Drakeford triggers contest to replace him as Welsh First Minister
Welsh First Minister Mark Drakeford has announced he is standing down as Labour leader, triggering the contest to find his successor.
The 69-year-old Labour politician, who has been Wales’ leader since December 2018, said he hoped his replacement could be in place before Easter 2024.
At a news conference in Cardiff, he said: “In the meantime, I will remain as First Minister in the full sense of that job.”
He has suffered a slump in poll ratings and has come under fire for policies including the widespread use of 20mph limits on Welsh roads.
A YouGov poll of 1,004 Welsh voters for ITV Cymru Wales and Cardiff University earlier this month found his popularity is at an 18-month low, with 56% believing he is doing a bad job of being First Minister.
Mr Drakeford was first elected to the Senedd in 2011 as the Member for Cardiff West.
He served in various ministerial roles from 2013 under the leadership of Carwyn Jones, before succeeding him as First Minister and Welsh Labour leader in 2018.
Mr Drakeford insisted he still had a lot to achieve over the coming months and there would be “plenty of time for political obituaries and retrospection once I’ve ceased to be First Minister, but not before”.
But he added: “In a five-year period, which has seen Wales deal with austerity, Brexit, the Covid pandemic, the climate crisis, wars in Ukraine and the Middle East and four different prime ministers – so far – there will be lots to reflect upon.”
Until he leaves office, he said he would “continue to be fully focused on delivering the promises we made to people across Wales in the last Senedd election”.
“The next Welsh leader and first minister will, I hope, have an opportunity which has not come my way and that is to work with a newly-elected Labour government in London. And I will work as hard as I can to see that Labour government elected. ”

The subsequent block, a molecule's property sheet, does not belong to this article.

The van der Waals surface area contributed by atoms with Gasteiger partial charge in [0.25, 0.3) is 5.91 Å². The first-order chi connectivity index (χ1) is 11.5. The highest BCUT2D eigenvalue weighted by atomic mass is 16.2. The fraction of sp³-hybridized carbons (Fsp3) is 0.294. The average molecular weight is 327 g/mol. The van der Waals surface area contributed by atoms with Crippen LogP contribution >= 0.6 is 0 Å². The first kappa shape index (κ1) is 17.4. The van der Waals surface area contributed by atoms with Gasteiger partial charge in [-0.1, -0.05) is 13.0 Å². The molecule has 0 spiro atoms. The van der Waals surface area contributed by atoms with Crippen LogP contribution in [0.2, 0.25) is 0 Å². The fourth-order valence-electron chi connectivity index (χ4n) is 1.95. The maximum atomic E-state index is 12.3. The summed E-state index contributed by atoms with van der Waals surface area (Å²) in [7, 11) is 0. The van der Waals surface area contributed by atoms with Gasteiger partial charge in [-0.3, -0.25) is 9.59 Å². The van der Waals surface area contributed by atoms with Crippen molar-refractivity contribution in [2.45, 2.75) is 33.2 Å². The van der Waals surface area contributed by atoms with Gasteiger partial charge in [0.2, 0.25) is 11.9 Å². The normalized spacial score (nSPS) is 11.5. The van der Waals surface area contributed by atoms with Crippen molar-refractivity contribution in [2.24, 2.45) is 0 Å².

UK Labour leader Sir Keir Starmer said Mr Drakeford was a “titan” of Welsh politics.
“Mark has set a clear standard for public service in UK politics, always putting others before himself,” Sir Keir said.
“During his five years as First Minister, against a backdrop of austerity, instability in Westminster and navigating the pandemic, he has delivered for Wales with steely determination and quiet authority.
“Above all, Mark is a kind and decent man, who lives his Labour values.
“A proud Welshman, Wales too can be proud of Mark, for his fight for working people. He’s a true titan of Welsh and Labour politics. It has been a pleasure to work alongside him and we all wish him the very best for his retirement.”
Welsh Conservative leader Andrew RT Davies said: “I wish Mark well as he stands down from the helm.
“While we may have different visions for Wales, I know I’m joined by colleagues in holding a huge amount of respect for his dedication to the job of first minister.
“It’s important, however, with this announcement that there is no distraction from the really important job of delivering for the people of Wales. Labour politicians jockeying for the role of first minister must not detract from this.”
Plaid Cymru leader Rhun ap Iorwerth paid tribute to Mr Drakeford’s “dedication to public life” and the “tone of his leadership” during the pandemic.
But he added: “When he took office, the First Minister spoke of the opportunities that came with the position of leading the Welsh Government.
“Regrettably, those opportunities have been squandered, resulting in longer waiting lists, falling educational standards and a stagnant economy.”
Published: by Radio NewsHub